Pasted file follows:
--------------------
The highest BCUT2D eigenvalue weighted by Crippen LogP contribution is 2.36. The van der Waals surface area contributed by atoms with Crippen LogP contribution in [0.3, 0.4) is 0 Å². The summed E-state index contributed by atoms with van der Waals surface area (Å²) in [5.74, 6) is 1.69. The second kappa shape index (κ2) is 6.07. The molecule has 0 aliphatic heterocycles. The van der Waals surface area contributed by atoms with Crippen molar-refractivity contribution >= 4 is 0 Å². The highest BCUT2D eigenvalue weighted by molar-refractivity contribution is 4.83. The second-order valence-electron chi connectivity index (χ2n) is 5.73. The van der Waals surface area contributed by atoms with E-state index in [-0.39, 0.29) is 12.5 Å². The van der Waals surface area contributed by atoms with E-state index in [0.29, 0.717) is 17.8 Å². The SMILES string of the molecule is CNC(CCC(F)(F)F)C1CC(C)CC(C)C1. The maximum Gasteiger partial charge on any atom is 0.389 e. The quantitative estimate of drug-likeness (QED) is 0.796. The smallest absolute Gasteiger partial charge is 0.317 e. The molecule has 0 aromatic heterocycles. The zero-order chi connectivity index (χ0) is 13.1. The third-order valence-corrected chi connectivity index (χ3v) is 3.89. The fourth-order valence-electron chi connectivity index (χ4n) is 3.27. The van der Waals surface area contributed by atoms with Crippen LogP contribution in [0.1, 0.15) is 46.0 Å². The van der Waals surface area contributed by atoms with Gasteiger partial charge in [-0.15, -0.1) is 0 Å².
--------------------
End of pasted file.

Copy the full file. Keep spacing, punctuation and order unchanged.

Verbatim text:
The highest BCUT2D eigenvalue weighted by Crippen LogP contribution is 2.36. The van der Waals surface area contributed by atoms with Crippen LogP contribution in [0.3, 0.4) is 0 Å². The summed E-state index contributed by atoms with van der Waals surface area (Å²) in [5.74, 6) is 1.69. The second kappa shape index (κ2) is 6.07. The molecule has 0 aliphatic heterocycles. The van der Waals surface area contributed by atoms with Crippen molar-refractivity contribution >= 4 is 0 Å². The highest BCUT2D eigenvalue weighted by molar-refractivity contribution is 4.83. The second-order valence-electron chi connectivity index (χ2n) is 5.73. The van der Waals surface area contributed by atoms with E-state index in [-0.39, 0.29) is 12.5 Å². The van der Waals surface area contributed by atoms with E-state index in [0.29, 0.717) is 17.8 Å². The SMILES string of the molecule is CNC(CCC(F)(F)F)C1CC(C)CC(C)C1. The maximum Gasteiger partial charge on any atom is 0.389 e. The quantitative estimate of drug-likeness (QED) is 0.796. The smallest absolute Gasteiger partial charge is 0.317 e. The molecule has 0 aromatic heterocycles. The zero-order chi connectivity index (χ0) is 13.1. The third-order valence-corrected chi connectivity index (χ3v) is 3.89. The fourth-order valence-electron chi connectivity index (χ4n) is 3.27. The van der Waals surface area contributed by atoms with Crippen LogP contribution in [0.1, 0.15) is 46.0 Å². The van der Waals surface area contributed by atoms with Gasteiger partial charge in [-0.15, -0.1) is 0 Å².